Finally a holiday away, I said, to a country i love with the weather I so desperately missed, due to a typical British summer. This was my first time back to Venice since college 13 years ago. I must say it has change a lot since then, never mind that this I went in June and that the first was in February. There are far more boats on the water with taxi boats, and gondolas both touting for business down every small canal you come across, they end up in a traffic conga along the canal network. I must say this was more of an amusement to me and then sadness as I feel the romance of it all disappeared in part. Then i turned a corner and another through the narrow streets with window flower boxes and dramatic front doors that tell of a thousand stories to the small stores that sell masterful masks in wondrous colours and styles. The streets are also full of tourists, as much as I don't think of myself as one; I know I am, following the street signs to San Marco Square and Piazzale Roma depending on the time of day. Along the way, following of the stream of people, I came across a some galleries and exhibitions that were part of the Venice Biennale an art organisation that supports the arts with events throughout the city. The Art Biennale shows take place biennially on odd years and exhibits a curated space for each country from around the world within the historic Arsenale and Giardini pavilions.
'The Mending Project, first executed by Lee Mingwei in 2009, is a simple spatial display, which consists of a long table, two chairs and two walls of colourful threads. The artist or his assistant, is seated at the table during operating hours of the exhibition. Visitors are invited to bring in their damaged clothing or textile items and sit at the table, and converse with the mender while he/she repairs the articles with the colourful threads. When a mending process is complete, the article, with the thread ends stills attached, is then placed and shown on the table in a pile. The otherwise mundane act of mending is being transformed into a device that triggers meaningful personal narratives as well as the possibilities of emotional resonance. These interactions and exchanges between the artist and his audiences, though immaterialized, bring forth an emotive dimension in which new connections are forged, solidified and shared.' Art Biennale, Venice, Italy.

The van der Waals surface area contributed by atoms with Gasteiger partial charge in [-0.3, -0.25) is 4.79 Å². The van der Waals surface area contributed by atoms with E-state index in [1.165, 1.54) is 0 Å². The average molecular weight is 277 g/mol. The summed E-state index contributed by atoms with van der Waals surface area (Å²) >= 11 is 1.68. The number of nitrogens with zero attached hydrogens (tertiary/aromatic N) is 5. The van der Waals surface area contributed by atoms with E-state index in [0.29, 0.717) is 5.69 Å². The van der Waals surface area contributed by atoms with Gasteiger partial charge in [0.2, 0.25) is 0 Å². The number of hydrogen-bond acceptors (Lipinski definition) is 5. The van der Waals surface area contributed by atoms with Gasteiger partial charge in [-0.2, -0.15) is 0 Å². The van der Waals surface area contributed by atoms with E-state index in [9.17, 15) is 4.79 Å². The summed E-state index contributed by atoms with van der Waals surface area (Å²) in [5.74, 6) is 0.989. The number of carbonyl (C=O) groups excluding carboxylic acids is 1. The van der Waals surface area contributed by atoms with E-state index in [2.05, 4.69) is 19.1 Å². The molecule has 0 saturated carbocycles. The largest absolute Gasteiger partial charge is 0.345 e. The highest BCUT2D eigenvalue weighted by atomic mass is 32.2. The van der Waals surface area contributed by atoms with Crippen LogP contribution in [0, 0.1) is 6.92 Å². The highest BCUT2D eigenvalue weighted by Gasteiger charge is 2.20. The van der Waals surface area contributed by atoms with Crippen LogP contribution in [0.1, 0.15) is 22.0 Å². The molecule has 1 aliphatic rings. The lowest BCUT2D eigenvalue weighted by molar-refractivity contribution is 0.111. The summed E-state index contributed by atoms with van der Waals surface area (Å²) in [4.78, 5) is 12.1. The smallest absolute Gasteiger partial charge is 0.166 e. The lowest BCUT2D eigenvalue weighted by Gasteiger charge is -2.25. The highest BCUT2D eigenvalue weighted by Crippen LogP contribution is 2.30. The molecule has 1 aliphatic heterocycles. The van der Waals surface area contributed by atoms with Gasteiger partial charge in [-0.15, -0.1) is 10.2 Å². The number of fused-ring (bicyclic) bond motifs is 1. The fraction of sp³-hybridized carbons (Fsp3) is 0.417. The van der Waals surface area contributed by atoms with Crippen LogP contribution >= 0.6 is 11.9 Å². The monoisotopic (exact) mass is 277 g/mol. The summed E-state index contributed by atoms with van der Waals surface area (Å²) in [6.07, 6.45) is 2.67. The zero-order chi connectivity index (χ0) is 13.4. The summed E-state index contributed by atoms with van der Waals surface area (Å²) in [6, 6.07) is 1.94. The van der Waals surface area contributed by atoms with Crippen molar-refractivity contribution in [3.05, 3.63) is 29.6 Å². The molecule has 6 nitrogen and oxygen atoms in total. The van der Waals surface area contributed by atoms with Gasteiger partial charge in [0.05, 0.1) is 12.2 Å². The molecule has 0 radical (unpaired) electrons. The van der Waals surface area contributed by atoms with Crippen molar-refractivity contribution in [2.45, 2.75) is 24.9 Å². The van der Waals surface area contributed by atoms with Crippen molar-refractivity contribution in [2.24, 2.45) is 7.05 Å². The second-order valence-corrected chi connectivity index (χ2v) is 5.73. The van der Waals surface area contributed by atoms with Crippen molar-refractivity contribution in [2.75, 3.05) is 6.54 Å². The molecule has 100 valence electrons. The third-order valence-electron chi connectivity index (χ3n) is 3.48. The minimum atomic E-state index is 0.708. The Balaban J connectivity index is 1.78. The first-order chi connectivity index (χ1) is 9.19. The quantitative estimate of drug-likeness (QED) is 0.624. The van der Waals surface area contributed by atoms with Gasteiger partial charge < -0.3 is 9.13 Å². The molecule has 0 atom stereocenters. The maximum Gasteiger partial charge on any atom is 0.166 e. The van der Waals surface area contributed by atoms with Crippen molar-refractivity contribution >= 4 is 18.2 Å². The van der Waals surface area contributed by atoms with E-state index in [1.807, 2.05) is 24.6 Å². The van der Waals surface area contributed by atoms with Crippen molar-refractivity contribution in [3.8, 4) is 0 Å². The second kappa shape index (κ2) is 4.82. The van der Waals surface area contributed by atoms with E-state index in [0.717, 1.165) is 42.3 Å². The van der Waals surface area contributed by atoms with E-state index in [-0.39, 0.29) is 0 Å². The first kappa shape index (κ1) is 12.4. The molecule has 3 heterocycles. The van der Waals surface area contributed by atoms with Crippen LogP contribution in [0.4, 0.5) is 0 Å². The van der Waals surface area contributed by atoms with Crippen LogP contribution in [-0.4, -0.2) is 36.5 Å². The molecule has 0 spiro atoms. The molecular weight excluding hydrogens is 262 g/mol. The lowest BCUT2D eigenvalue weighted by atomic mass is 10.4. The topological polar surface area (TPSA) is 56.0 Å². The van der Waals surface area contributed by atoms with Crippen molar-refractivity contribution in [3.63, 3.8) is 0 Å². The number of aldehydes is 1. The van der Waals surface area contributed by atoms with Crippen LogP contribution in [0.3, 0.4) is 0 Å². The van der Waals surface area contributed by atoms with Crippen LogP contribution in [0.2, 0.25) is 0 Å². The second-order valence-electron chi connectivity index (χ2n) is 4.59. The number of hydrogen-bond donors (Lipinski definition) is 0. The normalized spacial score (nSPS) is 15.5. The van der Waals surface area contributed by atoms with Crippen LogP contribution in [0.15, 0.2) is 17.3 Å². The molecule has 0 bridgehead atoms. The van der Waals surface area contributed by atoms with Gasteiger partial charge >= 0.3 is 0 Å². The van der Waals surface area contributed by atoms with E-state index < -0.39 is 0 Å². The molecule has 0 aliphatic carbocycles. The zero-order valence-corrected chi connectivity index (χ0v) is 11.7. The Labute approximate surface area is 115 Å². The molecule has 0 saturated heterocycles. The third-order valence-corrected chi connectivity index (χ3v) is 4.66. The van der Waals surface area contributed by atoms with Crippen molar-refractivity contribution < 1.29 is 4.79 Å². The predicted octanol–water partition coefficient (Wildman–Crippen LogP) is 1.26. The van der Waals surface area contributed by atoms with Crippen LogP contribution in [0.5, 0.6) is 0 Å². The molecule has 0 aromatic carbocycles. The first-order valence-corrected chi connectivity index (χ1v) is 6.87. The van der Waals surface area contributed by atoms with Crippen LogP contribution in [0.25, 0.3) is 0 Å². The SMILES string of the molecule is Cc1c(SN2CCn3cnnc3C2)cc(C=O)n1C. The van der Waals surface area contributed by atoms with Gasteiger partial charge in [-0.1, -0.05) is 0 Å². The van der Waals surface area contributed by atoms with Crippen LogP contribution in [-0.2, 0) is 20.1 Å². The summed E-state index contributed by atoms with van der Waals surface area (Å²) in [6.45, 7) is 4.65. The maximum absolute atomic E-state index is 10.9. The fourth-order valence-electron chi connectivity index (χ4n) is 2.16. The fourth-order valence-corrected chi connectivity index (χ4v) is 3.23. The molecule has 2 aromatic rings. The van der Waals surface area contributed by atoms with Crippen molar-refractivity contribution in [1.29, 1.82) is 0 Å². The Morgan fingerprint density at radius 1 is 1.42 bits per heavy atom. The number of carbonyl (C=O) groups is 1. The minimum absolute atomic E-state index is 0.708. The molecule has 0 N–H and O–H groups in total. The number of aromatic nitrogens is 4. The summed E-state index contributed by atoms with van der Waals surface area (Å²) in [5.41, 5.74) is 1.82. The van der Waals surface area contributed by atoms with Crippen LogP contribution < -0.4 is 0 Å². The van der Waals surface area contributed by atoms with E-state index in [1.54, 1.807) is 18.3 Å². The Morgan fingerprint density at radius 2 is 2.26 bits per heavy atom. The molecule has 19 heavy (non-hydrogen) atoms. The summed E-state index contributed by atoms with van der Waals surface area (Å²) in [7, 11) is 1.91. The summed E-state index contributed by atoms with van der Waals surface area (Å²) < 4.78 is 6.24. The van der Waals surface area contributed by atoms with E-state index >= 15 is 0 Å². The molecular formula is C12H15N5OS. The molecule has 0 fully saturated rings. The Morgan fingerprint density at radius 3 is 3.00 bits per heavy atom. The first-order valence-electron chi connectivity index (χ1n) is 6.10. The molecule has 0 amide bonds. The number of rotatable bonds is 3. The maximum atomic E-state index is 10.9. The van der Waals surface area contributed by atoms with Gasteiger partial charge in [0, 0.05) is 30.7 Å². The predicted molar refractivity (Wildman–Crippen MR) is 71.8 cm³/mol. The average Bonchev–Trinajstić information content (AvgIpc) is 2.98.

Each exhibition has the same message 'Humanism'... "Humanism is neither focused on an artistic ideal to follow nor is it characterised by the celebration of mankind as beings who can dominate their surroundings. If anything, this humanism, through art, celebrates mankind’s ability to avoid being dominated by the powers governing world affairs. These powers, if left to their own devices, can greatly affect the human dimension, in a detrimental sense. In this type of humanism, the artistic act is contemporaneously an act of resistance, of liberation and of generosity.” Christine Macel.
... and each artist celebrates and demonstrates this in unique and inspiring ways. These photos are just a snippet of my whole album from my visits, as they are the most relevant to Couchman Bespoke and sustainable living. Other exhibits showcased videos and images of future beings and the life we are heading for, with aliens and dinosaurs being a few. The future of human kind is becoming increasingly relevant to us all with climate change disrupting daily life with unexpected and extreme weather patterns leading to crop failure around the world. How will we journey forward?
Aside from the Art Biennale I also visited Murano and Burano as a means to escape the crowds, as suggested in articles I read before leaving. I found out upon stepping off of the boat that these island are so much smaller than Venice and so any group size of people will look engulfing when weaving their way from a boat down the small streets. I had a wander around Burano first and soon chanced upon an artisan working away making jewellery from Murano glass, we talked about her work and I walked away with a couple of necklaces. The streets soon became less busy so I could enjoy the beauty of the colourful houses and the sun.
For the entirety of my stay, 7 nights, I stayed on a family run Eco Farm on the mainland about an hours bus and tram ride from Venice. The farm hosts tents, wagons and a farm house to stay in; all provided for with towels, bed linen, even the tents. The family are super welcoming and speak some English which helps, although not enough when tired from a day traveling, lol. They have two dogs who bark constantly and a pony that never stops eating grass. There are designated recycle bins around the farm and even eco toilets and showers if you are very into being eco-friendly. There are normal showers and toilets with hot water and there is a nice sized swimming pool too. Look it up on Airbnb and enjoy your stay.